Real Time host Bill Maher wasn’t talking about energy efficient light bulbs when he used the term “2 watt” in reference to Sarah Palin on his show, and he wasn’t expressing a wish to see her next Tuesday during a weekend performance of his stand-up act. The late-night comic/political pundit often uses shocking language to cultivate an “edgy” persona, but his gender-based attacks on conservative women like Palin and Michele Bachmann threaten to alienate the many pro-vagina viewers in his audience.
According to a review by The Dallas Voice, Maher’s use of the slur constitutes “fearlessness”:
It’s that fearlessness — he acknowledged that some people would probably be uncomfortable with some of his remarks about religion, not to mention calling Sarah Palin a “cunt” (“there’s just no other word for her”) — that makes Maher the most dangerous person in comedy.
Shock humor is a staple of the stand-up comedy world, so policing the language of stand-up comics is an impossible task, and an undesirable one. Stand-up comedy is art, and is due the same latitude as other art forms.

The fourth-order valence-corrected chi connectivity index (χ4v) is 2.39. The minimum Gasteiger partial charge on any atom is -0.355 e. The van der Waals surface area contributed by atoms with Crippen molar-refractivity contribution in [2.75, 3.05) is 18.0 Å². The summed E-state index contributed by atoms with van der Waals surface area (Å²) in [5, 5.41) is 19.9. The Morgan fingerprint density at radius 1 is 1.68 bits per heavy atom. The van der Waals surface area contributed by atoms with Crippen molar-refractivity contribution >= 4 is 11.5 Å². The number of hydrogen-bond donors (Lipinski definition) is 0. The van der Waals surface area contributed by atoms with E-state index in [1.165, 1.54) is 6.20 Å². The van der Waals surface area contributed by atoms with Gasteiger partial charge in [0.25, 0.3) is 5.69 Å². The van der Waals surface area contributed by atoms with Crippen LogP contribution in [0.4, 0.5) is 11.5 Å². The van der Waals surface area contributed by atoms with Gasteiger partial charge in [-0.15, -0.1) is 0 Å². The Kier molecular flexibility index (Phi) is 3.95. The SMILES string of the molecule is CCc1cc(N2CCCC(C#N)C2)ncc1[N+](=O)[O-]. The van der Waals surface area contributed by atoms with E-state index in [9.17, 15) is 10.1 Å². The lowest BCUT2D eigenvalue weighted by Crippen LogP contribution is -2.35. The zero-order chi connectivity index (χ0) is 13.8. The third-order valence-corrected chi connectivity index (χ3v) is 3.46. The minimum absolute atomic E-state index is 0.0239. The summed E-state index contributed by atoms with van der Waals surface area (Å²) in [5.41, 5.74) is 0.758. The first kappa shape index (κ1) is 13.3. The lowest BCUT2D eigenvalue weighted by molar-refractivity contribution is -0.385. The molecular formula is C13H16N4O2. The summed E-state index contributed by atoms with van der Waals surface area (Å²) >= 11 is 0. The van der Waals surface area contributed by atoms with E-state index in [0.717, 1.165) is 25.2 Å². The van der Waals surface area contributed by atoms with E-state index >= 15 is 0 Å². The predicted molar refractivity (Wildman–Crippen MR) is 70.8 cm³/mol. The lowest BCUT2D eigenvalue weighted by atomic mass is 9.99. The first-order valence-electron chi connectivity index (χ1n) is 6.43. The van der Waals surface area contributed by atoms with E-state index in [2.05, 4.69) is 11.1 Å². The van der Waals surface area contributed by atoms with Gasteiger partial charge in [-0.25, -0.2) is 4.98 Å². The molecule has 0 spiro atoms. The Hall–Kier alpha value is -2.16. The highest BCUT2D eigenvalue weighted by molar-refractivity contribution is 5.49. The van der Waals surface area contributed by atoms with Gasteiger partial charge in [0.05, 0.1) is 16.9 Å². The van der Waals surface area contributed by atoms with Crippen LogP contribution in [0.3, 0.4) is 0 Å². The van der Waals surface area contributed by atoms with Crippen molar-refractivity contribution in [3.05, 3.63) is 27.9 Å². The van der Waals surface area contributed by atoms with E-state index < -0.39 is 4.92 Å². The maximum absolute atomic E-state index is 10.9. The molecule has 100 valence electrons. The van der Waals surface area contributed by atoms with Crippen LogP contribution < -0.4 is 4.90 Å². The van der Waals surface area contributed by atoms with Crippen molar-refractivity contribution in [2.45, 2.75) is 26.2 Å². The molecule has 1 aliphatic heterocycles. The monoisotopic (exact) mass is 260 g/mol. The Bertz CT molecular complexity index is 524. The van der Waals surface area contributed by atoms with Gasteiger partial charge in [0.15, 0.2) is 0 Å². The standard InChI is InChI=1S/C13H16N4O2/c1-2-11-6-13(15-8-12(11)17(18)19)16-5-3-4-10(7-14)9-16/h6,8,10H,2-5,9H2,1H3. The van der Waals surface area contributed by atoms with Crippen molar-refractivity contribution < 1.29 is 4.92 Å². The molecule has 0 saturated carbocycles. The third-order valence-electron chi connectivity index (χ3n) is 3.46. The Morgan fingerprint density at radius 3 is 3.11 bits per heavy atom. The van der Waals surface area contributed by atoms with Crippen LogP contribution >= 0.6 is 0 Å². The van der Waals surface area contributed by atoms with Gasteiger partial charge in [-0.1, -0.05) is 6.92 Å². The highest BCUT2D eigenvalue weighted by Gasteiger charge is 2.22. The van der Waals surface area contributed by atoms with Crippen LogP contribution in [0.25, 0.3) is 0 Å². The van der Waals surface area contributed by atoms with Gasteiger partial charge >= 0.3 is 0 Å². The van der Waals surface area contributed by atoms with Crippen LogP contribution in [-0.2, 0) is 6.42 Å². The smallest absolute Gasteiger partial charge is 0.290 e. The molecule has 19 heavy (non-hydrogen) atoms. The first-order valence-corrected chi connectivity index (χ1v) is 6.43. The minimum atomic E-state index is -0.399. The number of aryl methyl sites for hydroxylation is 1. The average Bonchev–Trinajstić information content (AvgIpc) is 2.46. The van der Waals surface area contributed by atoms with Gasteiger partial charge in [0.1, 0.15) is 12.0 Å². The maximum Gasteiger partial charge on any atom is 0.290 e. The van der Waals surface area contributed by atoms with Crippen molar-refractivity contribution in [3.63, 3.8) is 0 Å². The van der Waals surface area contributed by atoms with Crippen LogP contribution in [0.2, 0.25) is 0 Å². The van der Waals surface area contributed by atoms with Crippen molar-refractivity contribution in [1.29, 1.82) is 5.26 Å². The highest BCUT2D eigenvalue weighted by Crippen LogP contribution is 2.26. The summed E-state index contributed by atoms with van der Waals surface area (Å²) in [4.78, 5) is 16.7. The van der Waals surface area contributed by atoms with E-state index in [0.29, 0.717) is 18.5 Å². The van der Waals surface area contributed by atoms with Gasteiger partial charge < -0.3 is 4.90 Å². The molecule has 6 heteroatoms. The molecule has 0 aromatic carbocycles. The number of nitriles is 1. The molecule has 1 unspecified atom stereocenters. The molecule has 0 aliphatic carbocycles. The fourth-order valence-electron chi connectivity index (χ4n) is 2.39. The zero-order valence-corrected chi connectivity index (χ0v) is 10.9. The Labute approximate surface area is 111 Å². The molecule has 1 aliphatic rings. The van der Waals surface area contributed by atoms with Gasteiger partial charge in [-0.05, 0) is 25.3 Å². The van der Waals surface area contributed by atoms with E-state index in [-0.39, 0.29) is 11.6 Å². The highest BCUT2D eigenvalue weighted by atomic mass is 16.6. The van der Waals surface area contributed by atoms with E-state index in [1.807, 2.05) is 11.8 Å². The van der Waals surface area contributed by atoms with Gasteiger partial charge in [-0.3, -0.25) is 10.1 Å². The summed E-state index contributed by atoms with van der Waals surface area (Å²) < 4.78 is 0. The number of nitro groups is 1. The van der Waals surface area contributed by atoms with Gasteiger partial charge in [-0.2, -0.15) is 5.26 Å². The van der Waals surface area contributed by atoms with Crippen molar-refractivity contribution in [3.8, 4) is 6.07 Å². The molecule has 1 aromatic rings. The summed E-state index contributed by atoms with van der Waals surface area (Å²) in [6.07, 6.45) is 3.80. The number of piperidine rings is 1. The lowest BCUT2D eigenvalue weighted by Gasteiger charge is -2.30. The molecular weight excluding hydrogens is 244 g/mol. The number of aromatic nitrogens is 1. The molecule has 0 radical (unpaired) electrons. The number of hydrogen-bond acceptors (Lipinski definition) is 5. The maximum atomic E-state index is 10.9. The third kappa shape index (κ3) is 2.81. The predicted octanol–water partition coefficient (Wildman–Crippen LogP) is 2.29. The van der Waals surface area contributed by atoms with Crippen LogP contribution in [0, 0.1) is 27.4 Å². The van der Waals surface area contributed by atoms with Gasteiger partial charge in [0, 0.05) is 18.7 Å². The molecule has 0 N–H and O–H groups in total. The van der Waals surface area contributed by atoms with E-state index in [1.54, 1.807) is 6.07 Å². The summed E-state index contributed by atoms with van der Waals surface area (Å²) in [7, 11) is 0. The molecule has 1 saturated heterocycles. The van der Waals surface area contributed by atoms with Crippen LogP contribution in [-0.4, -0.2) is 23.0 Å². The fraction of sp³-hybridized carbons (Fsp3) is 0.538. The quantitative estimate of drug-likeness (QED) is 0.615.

But, as Newsbusters‘ Noel Sheppard points out, Bill Maher isn’t your typical comic:
Maher is indeed doing political commentary. When he gets interviewed by CNN, MSNBC, or any of the broadcast network news programs, it’s not to do one-liners.
It is instead for him to offer his political views about current events in a venue made for such a thing.
Yet, when he makes a comment that crosses the line, he’ll conveniently hide behind the comedian veil and folks on the Left will wittingly give him a pass.
I disagree with that last part, of course, since Democratic strategist Kirsten Powers immediately comes to mind as someone who has denounced Maher’s attacks. Misogyny isn’t just a left/right issue, as the recent #MooreAndMe flap attests.
However, I will concede that there are some who have differing standards on language, depending on the speaker and the target, but that’s also not a left/right issue. Sarah Palin is a great example of this from the right.
But on the subject of Bill Maher, Sheppard is absolutely right, Maher is too far out into the political punditsphere to be able to jump back behind the stand-up comic wall when it suits him, and verbal violence like this has no place in politics.
Besides, I’ve seen this kind of thing from Maher for a long time, and his use of shocking language and jokes, more often than not, is used as a replacement for actual material, rather than as an enhancement.
Maher isn’t likely to stop any time soon, unless some of his guests begin to confront and call him out for it, like Dana Loesch did over his use of the term “Teabagger,” or until he stops getting a reaction.
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